Or at least the wrath of its editorial board:
Through all the flip-flops, there has been one consistency in the campaign of Republican presidential nominee Mitt Romney: a contempt for the electorate.
How else to explain his refusal to disclose essential information? Defying recent bipartisan tradition, he failed to release the names of his bundlers — the high rollers who collected hundreds of thousands of dollars in donations. He never provided sufficient tax returns to show voters how he became rich.
How, other than an assumption that voters are too dim to remember what Mr. Romney has said across the years and months, to account for his breathtaking ideological shifts? He was a friend of immigrants, then a scourge of immigrants, then again a friend. He was a Kissingerian foreign policy realist, then a McCain-like hawk, then a purveyor of peace. He pioneered Obamacare, he detested Obamacare, then he found elements in it to cherish. Assault weapons were bad, then good. Abortion was okay, then bad. Climate change was an urgent problem; then, not so much. Hurricane cleanup was a job for the states, until it was once again a job for the feds.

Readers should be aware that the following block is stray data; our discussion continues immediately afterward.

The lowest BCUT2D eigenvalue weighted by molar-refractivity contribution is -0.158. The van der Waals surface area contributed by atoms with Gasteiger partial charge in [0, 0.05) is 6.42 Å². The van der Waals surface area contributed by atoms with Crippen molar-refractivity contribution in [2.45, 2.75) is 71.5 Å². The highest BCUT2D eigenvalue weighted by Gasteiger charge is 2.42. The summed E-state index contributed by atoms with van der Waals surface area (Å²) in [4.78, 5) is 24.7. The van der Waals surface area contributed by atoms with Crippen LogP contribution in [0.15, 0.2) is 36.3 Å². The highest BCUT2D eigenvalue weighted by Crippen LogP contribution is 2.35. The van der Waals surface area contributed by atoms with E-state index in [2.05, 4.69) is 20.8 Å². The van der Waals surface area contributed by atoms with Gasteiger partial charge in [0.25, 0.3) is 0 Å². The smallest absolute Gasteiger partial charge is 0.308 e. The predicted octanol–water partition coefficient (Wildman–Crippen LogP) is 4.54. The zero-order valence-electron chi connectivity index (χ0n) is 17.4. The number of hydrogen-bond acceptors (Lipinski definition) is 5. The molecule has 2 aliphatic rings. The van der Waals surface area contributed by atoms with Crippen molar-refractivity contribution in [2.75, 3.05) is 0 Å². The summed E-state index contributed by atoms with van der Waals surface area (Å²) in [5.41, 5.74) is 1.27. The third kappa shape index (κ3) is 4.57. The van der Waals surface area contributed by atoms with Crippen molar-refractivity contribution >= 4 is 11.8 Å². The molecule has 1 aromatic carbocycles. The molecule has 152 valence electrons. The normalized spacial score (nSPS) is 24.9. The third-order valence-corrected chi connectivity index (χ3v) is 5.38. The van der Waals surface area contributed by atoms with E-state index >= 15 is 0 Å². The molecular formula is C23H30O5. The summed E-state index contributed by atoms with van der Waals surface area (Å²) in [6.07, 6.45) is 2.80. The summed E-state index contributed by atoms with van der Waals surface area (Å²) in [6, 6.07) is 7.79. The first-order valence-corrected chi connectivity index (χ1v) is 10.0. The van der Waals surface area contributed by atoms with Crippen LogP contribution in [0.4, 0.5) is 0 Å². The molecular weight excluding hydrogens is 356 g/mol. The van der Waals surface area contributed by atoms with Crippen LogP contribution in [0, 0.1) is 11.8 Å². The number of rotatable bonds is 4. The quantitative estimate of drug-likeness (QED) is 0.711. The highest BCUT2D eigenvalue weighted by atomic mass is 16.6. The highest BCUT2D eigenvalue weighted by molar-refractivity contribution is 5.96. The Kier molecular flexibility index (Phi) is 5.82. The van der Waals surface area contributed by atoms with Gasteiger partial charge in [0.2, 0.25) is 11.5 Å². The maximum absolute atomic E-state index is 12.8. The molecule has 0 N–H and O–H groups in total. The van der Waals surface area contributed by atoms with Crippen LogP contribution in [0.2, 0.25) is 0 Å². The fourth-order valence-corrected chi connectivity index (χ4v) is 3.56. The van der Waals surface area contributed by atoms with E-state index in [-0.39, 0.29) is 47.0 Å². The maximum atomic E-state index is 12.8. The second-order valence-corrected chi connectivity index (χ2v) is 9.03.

The same presumption of gullibility has infused his misleading commercials (see:Jeep jobs to China) and his refusal to lay out an agenda. Mr. Romney promised to replace the Affordable Care Act but never said with what. He promised an alternative to President Obama’s lifeline to young undocumented immigrants but never deigned to describe it.
And then there has been his chronic, baldly dishonest defense of mathematically impossible budget proposals. He promised to cut income tax rates without exploding the deficit or tilting the tax code toward the rich — but he refused to say how he could bring that off. When challenged, he cited “studies” that he maintained proved him right. But the studies were a mix of rhetoric, unrealistic growth projections and more serious economics that actually proved him wrong.